Posted on: June 17, 2019 at 11:25 pm
Last updated: October 15, 2020 at 4:41 pm

The first thing people do in the mornings, besides for hitting the alarm clock, is stretch. Whether it’s a dramatic arm-stretched-over-head pose accompanied by a big yawn, or a little tilt of the neck, the body has an urge to loosen up and increase blood flow after lying still all night.


Unfortunately, many people go from beds to their cars to their desk jobs, and the body had no opportunity to stretch. These people are missing the incredible benefits of stretching and yoga poses, especially when they are done first thing in the morning. These benefits include:

  • Reducing pain, tension, and stiffness
  • Improves circulation and warms up the body
  • Boosts mood and energy
  • Improves mindfulness, which can lead to reducing food intake
  • Reduces stress [1]

Yoga is often stereotyped to be a “fluffy and easy” exercise, but those who practice understand the challenge of strength and balance yoga presents. It’s no wonder research has proved the connection between yoga and weight loss. [2]


12 Morning Stretches to Boost Energy and Burn Fat

The following poses are the most beneficial when performing in a flowing sequence, but they can be practiced individually if desired. Repeat the flow about 2–4 to maximize the benefits, holding each pose for about 30 seconds. Take the time to breathe and relax through every posture, which can be difficult during the more strenuous ones.

Performing them first thing right after waking up is a healthy way to kickstart the morning, but they can be practiced at any time during the day.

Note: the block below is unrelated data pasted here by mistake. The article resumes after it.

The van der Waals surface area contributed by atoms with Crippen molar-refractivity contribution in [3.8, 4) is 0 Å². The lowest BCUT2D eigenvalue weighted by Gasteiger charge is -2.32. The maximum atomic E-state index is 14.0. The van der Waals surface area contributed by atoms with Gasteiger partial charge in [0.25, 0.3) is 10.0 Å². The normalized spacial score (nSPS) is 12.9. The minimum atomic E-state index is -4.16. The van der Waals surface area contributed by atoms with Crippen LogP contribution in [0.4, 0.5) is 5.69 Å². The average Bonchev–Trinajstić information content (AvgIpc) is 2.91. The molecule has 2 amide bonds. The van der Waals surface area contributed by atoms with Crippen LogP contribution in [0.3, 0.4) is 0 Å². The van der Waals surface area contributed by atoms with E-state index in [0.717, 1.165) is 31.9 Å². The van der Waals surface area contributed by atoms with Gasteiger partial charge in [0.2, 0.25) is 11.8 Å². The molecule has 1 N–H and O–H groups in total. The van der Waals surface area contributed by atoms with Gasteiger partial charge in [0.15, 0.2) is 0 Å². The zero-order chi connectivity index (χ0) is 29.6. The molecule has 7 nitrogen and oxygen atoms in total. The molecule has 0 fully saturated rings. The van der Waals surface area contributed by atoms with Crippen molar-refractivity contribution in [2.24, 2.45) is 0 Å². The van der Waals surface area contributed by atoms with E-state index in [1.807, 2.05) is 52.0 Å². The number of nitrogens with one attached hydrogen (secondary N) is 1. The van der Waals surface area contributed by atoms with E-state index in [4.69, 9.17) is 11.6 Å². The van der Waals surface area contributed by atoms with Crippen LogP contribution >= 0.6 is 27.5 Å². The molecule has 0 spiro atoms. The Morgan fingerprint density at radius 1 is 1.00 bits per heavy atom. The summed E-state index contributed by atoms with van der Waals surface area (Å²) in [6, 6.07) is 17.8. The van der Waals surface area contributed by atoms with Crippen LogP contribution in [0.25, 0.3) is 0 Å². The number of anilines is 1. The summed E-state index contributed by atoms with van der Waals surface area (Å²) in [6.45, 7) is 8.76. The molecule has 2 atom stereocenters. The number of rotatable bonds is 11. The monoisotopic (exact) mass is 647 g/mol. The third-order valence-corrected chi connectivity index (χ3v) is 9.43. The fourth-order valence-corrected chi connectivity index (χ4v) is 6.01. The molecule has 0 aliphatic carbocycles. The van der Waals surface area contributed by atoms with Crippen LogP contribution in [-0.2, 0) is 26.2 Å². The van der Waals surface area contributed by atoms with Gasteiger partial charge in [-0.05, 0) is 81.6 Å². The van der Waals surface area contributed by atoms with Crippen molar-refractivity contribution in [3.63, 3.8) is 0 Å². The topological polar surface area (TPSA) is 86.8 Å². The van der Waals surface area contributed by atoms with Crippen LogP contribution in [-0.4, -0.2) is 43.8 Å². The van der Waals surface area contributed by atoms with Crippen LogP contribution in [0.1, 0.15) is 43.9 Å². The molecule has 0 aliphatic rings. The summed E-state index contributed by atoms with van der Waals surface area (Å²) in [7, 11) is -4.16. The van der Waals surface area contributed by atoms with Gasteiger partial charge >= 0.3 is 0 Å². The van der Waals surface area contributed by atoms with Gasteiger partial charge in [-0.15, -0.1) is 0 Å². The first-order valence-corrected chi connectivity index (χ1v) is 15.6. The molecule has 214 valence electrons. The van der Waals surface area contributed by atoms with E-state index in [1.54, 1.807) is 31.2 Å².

1.Child’s Pose

Begin kneeling on the floor, the big toes touching. Spread the knees or keep them close together, depending on what is more comfortable. Slowly fold the torso forward. The forehead may touch the floor or hover above it. The arms can either stretch forward or rest beside the body. Take a deep breath in this posture.

Child's Pose Stretch


2. Standing Forward Bend

Inhale and stand. The feet should be hip-width apart, the balls and heels of the foot rooted to the ground. Exhale and bend forward until the hands rest on the floor, bend the knees if needed.

Standing Forward Bend - Stretch - Yoga

3. Downward-Facing Dog

Inhale, spread the fingers wide, push the palms of the hands into the floor, and step both feet back. Press the hips back and then up, as if stretching the chest toward the thighs. Maintain a long and straight spine by pushing into the palms and lifting through the tailbone. Draw the heels toward the floor, feeling a stretch in the back of the legs. Breathe deeply.

Downward-Facing Dog - Stretch - Yoga

4. Three-Legged Dog

Inhale and lift one leg. Take a breath, and lower it slowly. Repeat with the other leg. Experiment with bending the knee, lifting the leg higher, or whatever movement feels natural.

Three-Legged Dog - Stretch - Yoga

5. Lunge

Inhale and step the left foot between the two hands. Keep the left leg bent, the knee over the ankle, and the right leg straight. While resting the fingertips beside the left foot, lift the chest and look forward.

Lunge - Stretch - Yoga

6. Crescent Lunge